On the Pathway to Medicaid Reform
In the last Congress, I was asked to lead a task force on Medicaid, the joint federal and state program that finances health care for low income women and children, the adult disabled and low income seniors. Our task force began meeting with and learning from a wide variety of experts in health care, interest groups, advocacy organizations, Governors and think tanks. We recommended hearings and began to more fully understand the problems facing this program.
Medicaid is now the largest health insurance program in the country, serving over 50 million Americans. It is about 9% of the federal budget and between 15 and 20% of most state budgets. This year, the federal government will spend $188 billion on Medicaid.
Medicaid is one of the most complicated federal programs there is, which makes it very difficult to reform. Unlike Medicare, which serves primarily seniors, Medicaid serves a wide variety of people. In New Mexico, there are 47 different eligibility pathways in Medicaid. It has a joint federal-state management scheme that makes the program different in all fifty states.
Over the last three years, every state in the nation has reduced eligibility, benefits or payment rates to providers under Medicaid or some combination of all three. Yet, because of the way the program is structured, states have very little flexibility on how they can make these decisions.
One of the biggest challenges facing Medicaid is long term care. A lot of seniors think that, if they need it, nursing home care will be taken care of by Medicare. With very few exceptions, it is not. Almost 70% of the nursing home beds in this country are paid for by Medicaid. Medicaid pays less than the actual cost of care for nursing homes, shifting the cost to other patients and putting pressure on nursing homes to cut corners on the quality of care we want our parents to have. And there is a sub-specialty of the bar that advises elders on how to protect their kids' inheritance and qualify for Medicaid if they need a nursing home.
We cannot afford for middle and upper income Americans to give away their assets in order to qualify for Medicaid while we pay less than the actual cost for the minimum quality of care we expect low income seniors to have.
Medicaid is biased toward institutional care in nursing homes rather than community care to keep people out of nursing homes, much as it is biased towards paying for acute periods of illness rather than managing and preventing disease.
In successive hearings in the Energy and Commerce Committee I have asked state Medicaid directors what health indicators they monitor for people who depend on Medicaid and what they are learning. Most of them look at me like I am from Mars. Most states do not look at results or health status at all. Medicaid is not set up to improve anyone's health: it is set up to pay claims.
Because the program is so rigid, states apply for waivers to the federal rules. Waivers can take up to two years, sometimes more, to get approved and there are now 2,500 approved waivers to the federal rules. When we have made 2,500 exceptions to the rules, that should be a pretty good indication that its time to change the rules.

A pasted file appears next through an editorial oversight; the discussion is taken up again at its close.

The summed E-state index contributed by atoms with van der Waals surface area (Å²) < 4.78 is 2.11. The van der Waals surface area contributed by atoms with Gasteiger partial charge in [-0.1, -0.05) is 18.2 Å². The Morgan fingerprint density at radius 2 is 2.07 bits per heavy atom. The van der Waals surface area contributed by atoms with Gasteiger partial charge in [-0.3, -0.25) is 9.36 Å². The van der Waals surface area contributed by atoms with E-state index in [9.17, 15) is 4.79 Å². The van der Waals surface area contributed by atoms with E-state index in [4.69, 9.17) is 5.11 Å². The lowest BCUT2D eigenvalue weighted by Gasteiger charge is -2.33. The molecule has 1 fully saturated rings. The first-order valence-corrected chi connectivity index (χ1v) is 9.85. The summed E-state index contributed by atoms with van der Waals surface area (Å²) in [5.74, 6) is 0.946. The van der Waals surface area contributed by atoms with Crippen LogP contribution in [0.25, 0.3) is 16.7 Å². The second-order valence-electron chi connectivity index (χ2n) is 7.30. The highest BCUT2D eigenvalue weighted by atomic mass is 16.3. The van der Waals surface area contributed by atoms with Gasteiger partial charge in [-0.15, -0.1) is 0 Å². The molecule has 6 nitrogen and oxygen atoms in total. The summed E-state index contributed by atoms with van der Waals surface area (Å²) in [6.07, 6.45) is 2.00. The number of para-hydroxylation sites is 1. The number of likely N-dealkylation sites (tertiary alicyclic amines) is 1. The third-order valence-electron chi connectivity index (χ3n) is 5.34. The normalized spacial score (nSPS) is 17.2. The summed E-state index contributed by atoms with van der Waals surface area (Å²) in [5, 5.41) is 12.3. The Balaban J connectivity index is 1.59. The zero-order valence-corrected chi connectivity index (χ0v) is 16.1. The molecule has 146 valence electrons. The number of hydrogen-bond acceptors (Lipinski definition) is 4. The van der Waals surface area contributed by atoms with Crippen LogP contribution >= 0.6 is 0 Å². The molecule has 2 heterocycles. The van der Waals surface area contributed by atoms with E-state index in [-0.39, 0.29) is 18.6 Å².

Medicaid is in need of reform so that it better meets the needs of the people who depend upon it. In this year's budget, I worked hard to make sure policy would drive the budget and not the other way around. And, after about six weeks of work, we have put ourselves on a pathway to make that happen.
Our state government in New Mexico only budgets one year at a time. In the federal budget, we set actual numbers for the year we are about to start and then make general projections for five years and sometimes ten years. And, in the federal system, we start out with an overall framework - the budget resolution. Then we fill in separate appropriations bills within the framework of the budget resolution. In state government, there is only one bill that includes all of state agency spending
We continue to anticipate that Medicaid costs will continue to rise faster than almost any other program in the federal budget. Over the next 5 years, we plan in the budget for Medicaid to grow by 7.1% per year, or about $215 billion dollars more added to the Medicaid program over current expenditures during this five year period. The states may not be able to sustain that rate of growth. Tennessee just ended Medicaid eligibility for 300,000 people and Mississippi will have a real reduction in Medicaid expenditures next year. States struggle to find the state "match" for a program that is growing this fast.
In the first year of our budget, FY06, there are no anticipated changes in the current program design. That was a major concession by those who want to slow the growth of this program. Part of the budget agreement included establishing a bipartisan commission to review Medicaid and make major recommendations for change so that we do things that make sense and let policy drive the budget.
In the second through fifth years of the budget we just passed, we anticipate slowing the growth of the program through reform. Our budgeteers estimate that, if we make no changes to the Medicaid program over the next five years, we would increase spending by $225 billion. We have budgeted a $215 billion increase instead. The House originally argued for a $20 billion reduction in this rising slope. We were able to reduce that amount through negotiation. That was an important change too. And, of course, we get to review all of these decisions for future years when we have the recommendations of the Medicaid Commission in hand and are working on the budget next year.
Medicaid is very important to the people who depend upon it and they deserve better than they are getting from the program as designed. Last week, we made some progress that was worth fighting for.
Wish you were here,